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Signeasy offers an easy and secure way to sign password-protected PDF documents anywhere, anytime, and on any device.
Encrypted PDFs are great for sending and receiving sensitive contracts online, but do you know how to sign a password-protected PDF?
Signeasy is one of the most secure and easy-to-use eSignature solutions that allow users to sign password-protected PDF documents. All your important documents, such as W-9 forms, real estate contracts, and confidential loan documents, can be signed and sent within a few minutes from any device.
Let us walk you through the importance of encrypted PDFs, how they differ from password-protected documents, and the easiest way to sign a password-protected PDF document online. We’ll also point you toward the software that can help you electronically sign encrypted PDFs on any platform you happen to be using, including those on mobile devices.
Let us quickly understand the difference between encrypted and password-protected PDFs to ensure your sensitive document or contract has the right level of protection.
Opening a password-protected PDF file requires a password, but the PDF and the content within are not encrypted. The passwords on these documents are easily bypassed or even removed, leaving the content viewable and alterable by a malicious actor. These PDFs are less secure than encrypted PDFs.
All the content within an encrypted PDF is scrambled (encrypted), which means by passing the password won’t make your data accessible.
In essence, the encryption and the password are two separate things in the case of encrypted PDFs, both of which would need to be cracked to access the data within. Using standard hacker methods of stripping out the password would still make the PDF unintelligible without a way to decrypt it. Considering that it would take a super computer more time than the current age of the universe to crack 128-bit encryption (which is one of the weaker encryptions used in SSL), that kind of breach is unlikely.
These PDFs, when encrypted properly, are highly secure
Not every PDF contract you send or receive needs a high level of protection, but most should be encrypted to protect you and any parties involved. We’ve compiled some of the most common encrypted PDFs you might need to sign and the kinds of PDFs you need encrypted.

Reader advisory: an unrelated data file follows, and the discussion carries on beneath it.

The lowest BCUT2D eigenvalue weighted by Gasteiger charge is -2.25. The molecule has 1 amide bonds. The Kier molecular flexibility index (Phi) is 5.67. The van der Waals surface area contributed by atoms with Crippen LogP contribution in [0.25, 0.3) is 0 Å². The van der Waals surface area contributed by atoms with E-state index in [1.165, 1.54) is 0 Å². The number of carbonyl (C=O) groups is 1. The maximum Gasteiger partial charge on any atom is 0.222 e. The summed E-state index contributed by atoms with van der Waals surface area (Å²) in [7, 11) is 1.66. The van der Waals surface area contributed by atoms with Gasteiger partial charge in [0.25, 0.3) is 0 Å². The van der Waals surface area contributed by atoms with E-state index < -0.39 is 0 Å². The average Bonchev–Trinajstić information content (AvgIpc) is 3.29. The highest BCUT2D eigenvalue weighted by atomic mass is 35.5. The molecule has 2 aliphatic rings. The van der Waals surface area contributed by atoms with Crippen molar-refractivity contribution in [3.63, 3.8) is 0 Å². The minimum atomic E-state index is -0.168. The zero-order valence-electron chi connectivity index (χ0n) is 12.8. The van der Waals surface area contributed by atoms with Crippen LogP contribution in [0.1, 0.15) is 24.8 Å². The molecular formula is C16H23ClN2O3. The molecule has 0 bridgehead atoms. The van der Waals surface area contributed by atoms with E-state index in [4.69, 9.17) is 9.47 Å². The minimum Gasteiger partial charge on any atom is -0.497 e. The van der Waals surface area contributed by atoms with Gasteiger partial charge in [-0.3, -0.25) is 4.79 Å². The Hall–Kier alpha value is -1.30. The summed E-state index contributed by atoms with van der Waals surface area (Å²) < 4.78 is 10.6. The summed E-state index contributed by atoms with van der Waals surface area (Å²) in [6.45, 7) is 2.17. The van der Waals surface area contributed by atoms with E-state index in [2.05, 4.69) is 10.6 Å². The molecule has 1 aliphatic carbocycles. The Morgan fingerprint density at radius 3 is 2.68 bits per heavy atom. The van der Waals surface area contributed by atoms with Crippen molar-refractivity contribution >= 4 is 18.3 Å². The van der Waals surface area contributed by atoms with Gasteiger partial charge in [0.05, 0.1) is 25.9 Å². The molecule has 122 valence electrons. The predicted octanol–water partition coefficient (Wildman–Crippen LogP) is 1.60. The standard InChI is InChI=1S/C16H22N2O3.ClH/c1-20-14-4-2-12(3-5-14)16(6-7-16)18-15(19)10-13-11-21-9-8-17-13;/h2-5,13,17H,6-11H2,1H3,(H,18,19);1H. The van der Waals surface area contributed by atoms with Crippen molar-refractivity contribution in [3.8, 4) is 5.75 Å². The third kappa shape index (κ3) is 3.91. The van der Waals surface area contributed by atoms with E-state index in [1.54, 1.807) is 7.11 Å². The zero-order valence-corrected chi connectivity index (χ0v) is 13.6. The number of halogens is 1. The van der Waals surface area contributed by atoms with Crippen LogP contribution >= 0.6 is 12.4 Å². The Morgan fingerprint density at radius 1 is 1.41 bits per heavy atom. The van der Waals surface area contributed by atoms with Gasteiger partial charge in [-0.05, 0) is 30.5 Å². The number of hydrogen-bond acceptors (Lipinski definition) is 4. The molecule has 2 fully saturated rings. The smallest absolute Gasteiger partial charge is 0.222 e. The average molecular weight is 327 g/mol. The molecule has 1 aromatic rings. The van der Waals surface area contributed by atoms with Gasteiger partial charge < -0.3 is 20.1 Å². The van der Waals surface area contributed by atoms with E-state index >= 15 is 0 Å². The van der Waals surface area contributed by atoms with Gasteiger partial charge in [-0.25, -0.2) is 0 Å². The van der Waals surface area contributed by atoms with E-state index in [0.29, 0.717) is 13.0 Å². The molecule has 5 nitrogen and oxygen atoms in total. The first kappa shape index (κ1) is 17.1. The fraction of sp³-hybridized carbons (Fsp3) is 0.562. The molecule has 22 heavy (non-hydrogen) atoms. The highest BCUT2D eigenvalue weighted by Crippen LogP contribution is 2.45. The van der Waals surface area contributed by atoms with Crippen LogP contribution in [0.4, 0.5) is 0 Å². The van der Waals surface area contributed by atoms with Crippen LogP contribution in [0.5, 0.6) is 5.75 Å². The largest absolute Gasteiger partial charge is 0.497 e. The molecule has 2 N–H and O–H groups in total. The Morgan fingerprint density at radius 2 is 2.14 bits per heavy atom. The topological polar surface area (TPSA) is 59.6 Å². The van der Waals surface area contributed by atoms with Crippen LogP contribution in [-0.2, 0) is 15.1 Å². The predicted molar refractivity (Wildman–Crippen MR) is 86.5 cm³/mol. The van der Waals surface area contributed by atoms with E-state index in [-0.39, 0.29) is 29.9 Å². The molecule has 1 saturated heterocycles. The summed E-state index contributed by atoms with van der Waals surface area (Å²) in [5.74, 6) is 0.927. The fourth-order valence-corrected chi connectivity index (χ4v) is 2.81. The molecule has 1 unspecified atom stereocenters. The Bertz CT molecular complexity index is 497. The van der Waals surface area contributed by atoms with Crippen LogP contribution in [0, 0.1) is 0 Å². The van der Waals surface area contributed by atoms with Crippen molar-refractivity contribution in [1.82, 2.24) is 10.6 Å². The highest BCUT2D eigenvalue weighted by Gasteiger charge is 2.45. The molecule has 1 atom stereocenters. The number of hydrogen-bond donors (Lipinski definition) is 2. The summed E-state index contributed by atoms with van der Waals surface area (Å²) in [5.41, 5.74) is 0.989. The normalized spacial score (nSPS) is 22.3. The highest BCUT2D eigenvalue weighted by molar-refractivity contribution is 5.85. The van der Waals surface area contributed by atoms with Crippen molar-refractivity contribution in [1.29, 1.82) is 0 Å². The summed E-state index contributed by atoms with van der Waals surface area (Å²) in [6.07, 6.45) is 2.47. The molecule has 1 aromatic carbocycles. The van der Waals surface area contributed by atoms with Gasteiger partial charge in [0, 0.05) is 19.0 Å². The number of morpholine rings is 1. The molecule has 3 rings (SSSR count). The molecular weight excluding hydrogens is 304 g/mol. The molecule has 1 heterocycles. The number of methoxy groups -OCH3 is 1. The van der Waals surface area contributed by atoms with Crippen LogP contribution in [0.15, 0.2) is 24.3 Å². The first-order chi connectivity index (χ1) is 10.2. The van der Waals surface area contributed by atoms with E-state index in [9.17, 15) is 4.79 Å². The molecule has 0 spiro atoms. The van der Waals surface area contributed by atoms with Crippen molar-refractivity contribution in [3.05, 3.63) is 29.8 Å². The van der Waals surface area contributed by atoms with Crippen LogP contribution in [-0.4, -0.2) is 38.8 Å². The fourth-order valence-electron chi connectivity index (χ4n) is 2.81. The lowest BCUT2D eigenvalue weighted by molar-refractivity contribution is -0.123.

Does the PDF contain financial data about any involved party, including bank information, account numbers, tax data, or any other information that could risk the assets of anyone involved? Encrypt it. Real estate contracts, tax documents, loan agreements, and financial partnership contracts would fall into this category.
Does the PDF contain anything that could be considered “trade secrets”? Encrypt it. Legal documents, mergers, acquisitions, patents, copyright documents, manuscripts, screenplays, and any form of sensitive intellectual property should all be sent and signed as encrypted PDFs.
Does the PDF contain any sensitive medical or personal information? Encrypt it. Medical consent forms, medical diagnoses, guardianship forms, and adoption forms are great examples of paperwork and contracts that might need to be signed and should been crypted.
Does your PDF contain a contract or legal documentation to be used in courts of law? Encrypt it. Retention agreements, Power of attorney agreements, engagement letters, shareholder agreements, asset purchase agreements, board consents, confidentiality agreements, class action communications, M&A agreements, and employment contracts that have to be signed should be encrypted.
Once you’ve been given the password by whoever sent you the PDF, you can usually check the level of encryption in a standard PDF viewer by checking out the security details. This kind of information is mainly found in the File or Properties menu. For most software, you can even search in the help bar for “security,” and then follow the directions to find out how encrypted your PDF is.
Signing an encrypted PDF is tricky without help and is not always native to basic PDF viewers. Instead, you’ll need software to sign it (and to ensure the signature is protected once you do).
While most basic PDF software includes a signing feature, the signature, and the PDF are rarely encrypted—this means they don’t have security or accountability. To help encrypt and track all signatures for your PDF, you’ll want to use an eSignature platform like Signeasy.
Signeasy can be used on your computer or mobile device. On mobile devices, there is both an Android version and an Apple version. Once downloaded and installed, you simply sign up for the app, open the encrypted PDF, and sign the PDF. Every signature will be digitally audited (making them trackable) and encrypted with SSL encryption.
Adding biometric gates is also wise, especially for contracts signed on multiple devices. It adds another layer of security, which is always a good idea.
Yes, you can edit a password-protected PDF by removing its encryption.
People are adopting new ways of working and remote workflows, and modern encryption and eSignatures can facilitate these changes.
Signeasy provides a way to sign confidential, encrypted documents and a user-friendly interface to keep those documents organized. Your contracts will be encrypted, your eSignatures will be tracked and secured, and you’ll easily find all those organized contracts in the future. Get Signeasy to contribute to a more efficient, secure, and paperless world.